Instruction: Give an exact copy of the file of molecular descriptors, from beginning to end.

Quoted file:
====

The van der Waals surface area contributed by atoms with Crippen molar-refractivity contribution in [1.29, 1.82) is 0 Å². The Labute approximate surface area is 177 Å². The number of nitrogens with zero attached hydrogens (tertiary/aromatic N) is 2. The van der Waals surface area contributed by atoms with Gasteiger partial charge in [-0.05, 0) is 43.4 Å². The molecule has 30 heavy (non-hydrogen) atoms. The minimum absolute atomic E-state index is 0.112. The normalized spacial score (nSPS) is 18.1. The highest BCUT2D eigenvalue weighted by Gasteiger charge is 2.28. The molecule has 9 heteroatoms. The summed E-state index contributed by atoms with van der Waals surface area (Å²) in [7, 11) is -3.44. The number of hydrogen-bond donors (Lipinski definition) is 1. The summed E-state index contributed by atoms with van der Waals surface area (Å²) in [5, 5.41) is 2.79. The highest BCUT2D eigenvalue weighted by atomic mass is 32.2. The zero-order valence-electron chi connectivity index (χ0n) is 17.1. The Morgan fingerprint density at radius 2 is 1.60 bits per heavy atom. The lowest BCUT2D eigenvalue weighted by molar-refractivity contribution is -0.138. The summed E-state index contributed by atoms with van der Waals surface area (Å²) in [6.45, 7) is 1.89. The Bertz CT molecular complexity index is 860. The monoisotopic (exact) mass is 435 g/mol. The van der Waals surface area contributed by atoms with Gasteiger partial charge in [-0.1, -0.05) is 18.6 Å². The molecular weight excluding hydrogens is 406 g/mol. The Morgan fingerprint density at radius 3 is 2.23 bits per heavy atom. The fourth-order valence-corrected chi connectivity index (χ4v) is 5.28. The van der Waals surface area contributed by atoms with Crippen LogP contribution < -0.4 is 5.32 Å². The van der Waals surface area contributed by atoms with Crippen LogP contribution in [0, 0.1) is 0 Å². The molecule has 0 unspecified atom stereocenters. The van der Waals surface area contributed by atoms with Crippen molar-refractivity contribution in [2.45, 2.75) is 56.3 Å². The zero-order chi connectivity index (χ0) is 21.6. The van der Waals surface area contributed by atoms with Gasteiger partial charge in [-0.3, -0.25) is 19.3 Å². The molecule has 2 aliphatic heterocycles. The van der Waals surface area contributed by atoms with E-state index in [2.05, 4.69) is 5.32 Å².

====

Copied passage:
The van der Waals surface area contributed by atoms with Crippen molar-refractivity contribution in [1.29, 1.82) is 0 Å². The Labute approximate surface area is 177 Å². The number of nitrogens with zero attached hydrogens (tertiary/aromatic N) is 2. The van der Waals surface area contributed by atoms with Gasteiger partial charge in [-0.05, 0) is 43.4 Å². The molecule has 30 heavy (non-hydrogen) atoms. The minimum absolute atomic E-state index is 0.112. The normalized spacial score (nSPS) is 18.1. The highest BCUT2D eigenvalue weighted by Gasteiger charge is 2.28. The molecule has 9 heteroatoms. The summed E-state index contributed by atoms with van der Waals surface area (Å²) in [7, 11) is -3.44. The number of hydrogen-bond donors (Lipinski definition) is 1. The summed E-state index contributed by atoms with van der Waals surface area (Å²) in [5, 5.41) is 2.79. The highest BCUT2D eigenvalue weighted by atomic mass is 32.2. The zero-order valence-electron chi connectivity index (χ0n) is 17.1. The Morgan fingerprint density at radius 2 is 1.60 bits per heavy atom. The lowest BCUT2D eigenvalue weighted by molar-refractivity contribution is -0.138. The summed E-state index contributed by atoms with van der Waals surface area (Å²) in [6.45, 7) is 1.89. The Bertz CT molecular complexity index is 860. The monoisotopic (exact) mass is 435 g/mol. The van der Waals surface area contributed by atoms with Gasteiger partial charge in [-0.1, -0.05) is 18.6 Å². The molecular weight excluding hydrogens is 406 g/mol. The Morgan fingerprint density at radius 3 is 2.23 bits per heavy atom. The fourth-order valence-corrected chi connectivity index (χ4v) is 5.28. The van der Waals surface area contributed by atoms with Crippen LogP contribution < -0.4 is 5.32 Å². The van der Waals surface area contributed by atoms with Crippen LogP contribution in [0, 0.1) is 0 Å². The molecule has 0 unspecified atom stereocenters. The van der Waals surface area contributed by atoms with Crippen molar-refractivity contribution in [2.45, 2.75) is 56.3 Å². The zero-order chi connectivity index (χ0) is 21.6. The van der Waals surface area contributed by atoms with Gasteiger partial charge in [-0.3, -0.25) is 19.3 Å². The molecule has 2 aliphatic heterocycles. The van der Waals surface area contributed by atoms with E-state index in [2.05, 4.69) is 5.32 Å².